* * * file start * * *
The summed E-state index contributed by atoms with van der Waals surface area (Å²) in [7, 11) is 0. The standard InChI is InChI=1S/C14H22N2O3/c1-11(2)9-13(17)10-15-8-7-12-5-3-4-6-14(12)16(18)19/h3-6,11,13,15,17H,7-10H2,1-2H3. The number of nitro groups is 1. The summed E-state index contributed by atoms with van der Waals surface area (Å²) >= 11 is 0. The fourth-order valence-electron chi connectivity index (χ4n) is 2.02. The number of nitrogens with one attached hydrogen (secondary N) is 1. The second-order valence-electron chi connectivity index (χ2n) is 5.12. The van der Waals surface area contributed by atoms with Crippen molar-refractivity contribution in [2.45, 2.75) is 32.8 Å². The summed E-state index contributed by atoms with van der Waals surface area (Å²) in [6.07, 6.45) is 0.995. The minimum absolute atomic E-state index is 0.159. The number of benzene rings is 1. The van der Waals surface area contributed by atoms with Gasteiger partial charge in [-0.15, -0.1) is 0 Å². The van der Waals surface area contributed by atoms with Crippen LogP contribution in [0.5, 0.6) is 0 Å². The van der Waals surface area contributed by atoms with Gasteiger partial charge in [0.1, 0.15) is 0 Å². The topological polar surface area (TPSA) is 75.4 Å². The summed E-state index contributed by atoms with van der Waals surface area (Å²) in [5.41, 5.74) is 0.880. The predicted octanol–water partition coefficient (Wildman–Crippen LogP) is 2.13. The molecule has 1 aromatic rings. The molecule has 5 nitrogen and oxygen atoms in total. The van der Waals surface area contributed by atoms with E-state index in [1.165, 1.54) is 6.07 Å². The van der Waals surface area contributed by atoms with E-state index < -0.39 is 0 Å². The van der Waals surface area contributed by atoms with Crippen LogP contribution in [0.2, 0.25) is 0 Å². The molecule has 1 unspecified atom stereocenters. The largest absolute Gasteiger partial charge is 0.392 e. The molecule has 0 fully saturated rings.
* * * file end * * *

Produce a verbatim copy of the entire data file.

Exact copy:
The summed E-state index contributed by atoms with van der Waals surface area (Å²) in [7, 11) is 0. The standard InChI is InChI=1S/C14H22N2O3/c1-11(2)9-13(17)10-15-8-7-12-5-3-4-6-14(12)16(18)19/h3-6,11,13,15,17H,7-10H2,1-2H3. The number of nitro groups is 1. The summed E-state index contributed by atoms with van der Waals surface area (Å²) >= 11 is 0. The fourth-order valence-electron chi connectivity index (χ4n) is 2.02. The number of nitrogens with one attached hydrogen (secondary N) is 1. The second-order valence-electron chi connectivity index (χ2n) is 5.12. The van der Waals surface area contributed by atoms with Crippen molar-refractivity contribution in [2.45, 2.75) is 32.8 Å². The summed E-state index contributed by atoms with van der Waals surface area (Å²) in [6.07, 6.45) is 0.995. The minimum absolute atomic E-state index is 0.159. The number of benzene rings is 1. The van der Waals surface area contributed by atoms with Gasteiger partial charge in [-0.15, -0.1) is 0 Å². The van der Waals surface area contributed by atoms with Crippen LogP contribution in [0.5, 0.6) is 0 Å². The van der Waals surface area contributed by atoms with Gasteiger partial charge in [0.1, 0.15) is 0 Å². The topological polar surface area (TPSA) is 75.4 Å². The summed E-state index contributed by atoms with van der Waals surface area (Å²) in [5.41, 5.74) is 0.880. The predicted octanol–water partition coefficient (Wildman–Crippen LogP) is 2.13. The molecule has 1 aromatic rings. The molecule has 5 nitrogen and oxygen atoms in total. The van der Waals surface area contributed by atoms with E-state index in [1.165, 1.54) is 6.07 Å². The van der Waals surface area contributed by atoms with E-state index < -0.39 is 0 Å². The van der Waals surface area contributed by atoms with Crippen LogP contribution in [0.2, 0.25) is 0 Å². The molecule has 1 unspecified atom stereocenters. The largest absolute Gasteiger partial charge is 0.392 e. The molecule has 0 fully saturated rings.